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Refugees at Calais camp suffering police violence: Report

US Rep. Ilhan Omar (D-MN) (L) talks with Speaker of the House Nancy Pelosi (D-CA) during a rally with fellow Democrats before voting on H.R. 1, or the People Act, on the East Steps of the US Capitol on March 08, 2019 in Washington, DC. (AFP photo)
Refugees chat outside their tents in the “Jungle,” the biggest makeshift camps to spring up along the northern French coast, in the port town of Calais, on March 30, 2016. ©AFP

More than three quarters of refugees and asylum seekers living in the Calais refugee camp, known as the Jungle, have been subject to mistreatment at the hands of French police, a recent report reveals.

The report revealed that 75.9 percent of the 870 individuals surveyed have cited various forms of police violence, including physical violence as well as sexual and verbal abuse, The Independent reported.

It further disclosed that 54.1 percent of the respondents said they “never feel safe,” 67.6 percent said they resort to “using blankets or burning rubbish to keep warm,” and 76.7 percent reported suffering from various diseases mainly due to the camp’s “unhealthy environment.”

Moreover, residents of the Calais refugee camp are “incredibly vulnerable” as the site is considered unofficial and data about it is not collected by the United Nations High Commissioner for Refugees (UNHCR), according to the report.

“Our first-hand data collection study is the first of its kind to reveal a significant selection of facts and figures about one of the biggest refugee camps in Europe,” said Marta Welander, founder of the Refugee Rights Data Project (RRDP).

The RRDP corroborated the findings of the report conducted by 20 academic researchers in February.

French riot police keep watch during the end of the dismantling of the southern part of the so-called “Jungle” refugee camp in Calais, northern France, on March 16, 2016. ©AFP

“We hope that this data can help inform the public debate, and guide policy-makers closer to achieving a sustainable, efficient resolution to the current humanitarian crisis unfolding in Calais,” it added.

Josephine Naughton, co-founder of Help Refugees UK, also said “it is shocking that vulnerable people escaping terror, conflict and persecution arrive in the safety of Europe only to face further human rights abuses. We are grateful to the Refugee Rights Data Project for shining a much needed light on this issue.”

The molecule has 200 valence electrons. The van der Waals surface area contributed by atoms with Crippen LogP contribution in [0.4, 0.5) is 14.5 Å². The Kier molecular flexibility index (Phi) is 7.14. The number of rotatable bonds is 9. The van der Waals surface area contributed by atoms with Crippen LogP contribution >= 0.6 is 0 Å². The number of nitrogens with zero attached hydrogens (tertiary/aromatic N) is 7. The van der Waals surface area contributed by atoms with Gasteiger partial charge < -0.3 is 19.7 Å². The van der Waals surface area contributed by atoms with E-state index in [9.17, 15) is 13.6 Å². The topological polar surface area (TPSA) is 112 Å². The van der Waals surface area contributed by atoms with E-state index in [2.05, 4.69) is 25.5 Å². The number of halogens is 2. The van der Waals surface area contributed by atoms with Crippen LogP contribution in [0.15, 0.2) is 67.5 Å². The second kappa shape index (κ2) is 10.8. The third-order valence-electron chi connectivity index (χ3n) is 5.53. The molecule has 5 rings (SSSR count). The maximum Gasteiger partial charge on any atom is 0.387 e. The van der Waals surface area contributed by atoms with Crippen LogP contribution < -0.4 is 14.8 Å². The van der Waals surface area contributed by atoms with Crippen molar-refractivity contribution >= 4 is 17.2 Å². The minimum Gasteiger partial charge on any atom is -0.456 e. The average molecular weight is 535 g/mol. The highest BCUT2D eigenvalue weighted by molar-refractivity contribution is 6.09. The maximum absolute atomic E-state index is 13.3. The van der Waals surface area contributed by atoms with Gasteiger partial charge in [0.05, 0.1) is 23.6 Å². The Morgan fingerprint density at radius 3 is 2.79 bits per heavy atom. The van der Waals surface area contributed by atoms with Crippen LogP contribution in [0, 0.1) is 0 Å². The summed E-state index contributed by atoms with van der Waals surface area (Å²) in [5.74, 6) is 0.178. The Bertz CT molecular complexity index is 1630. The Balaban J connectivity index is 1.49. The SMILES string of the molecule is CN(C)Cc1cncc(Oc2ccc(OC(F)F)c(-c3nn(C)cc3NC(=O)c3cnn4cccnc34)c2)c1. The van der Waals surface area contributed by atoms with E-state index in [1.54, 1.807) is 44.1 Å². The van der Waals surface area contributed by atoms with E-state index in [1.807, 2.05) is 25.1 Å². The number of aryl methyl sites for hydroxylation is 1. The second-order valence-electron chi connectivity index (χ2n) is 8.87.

“We remain deeply concerned for the physical and mental well-being of the 4946 refugees in Calais, in particular the 294 unaccompanied children, and believe that the French and British governments’ continued failure to provide residents with clear information regarding their rights only serves to add to their trauma,” She added.

 A man sits next to a placard in the northern part of the so-called "Jungle" migrant camp in Calais, northern France, during the end of the dismantling of the camp's southern part, on March 16, 2016. ©AFP

French officials started demolishing the southern part of Calais refugee camp at the end of February, and forcibly evicting thousands of people from the site using tear gas, rubber bullets and water cannon. The dismantling of the camp’s southern part ended on March 16.

According to a census by Help Refugees UK, 129 unaccompanied minors from the camp have gone unaccounted for since then.

There are reports that 4,946 refugees are still living in the Calais “Jungle” camp, including 1,400 in the shipping containers set up by the French government.

Europe is facing an unprecedented influx of refugees who are fleeing conflict-ridden zones in Africa and the Middle East, particularly Syria.

Many blame major European powers for the unprecedented exodus, saying their policies have led to a surge in terrorism and war in those regions, forcing more people to flee their homes.

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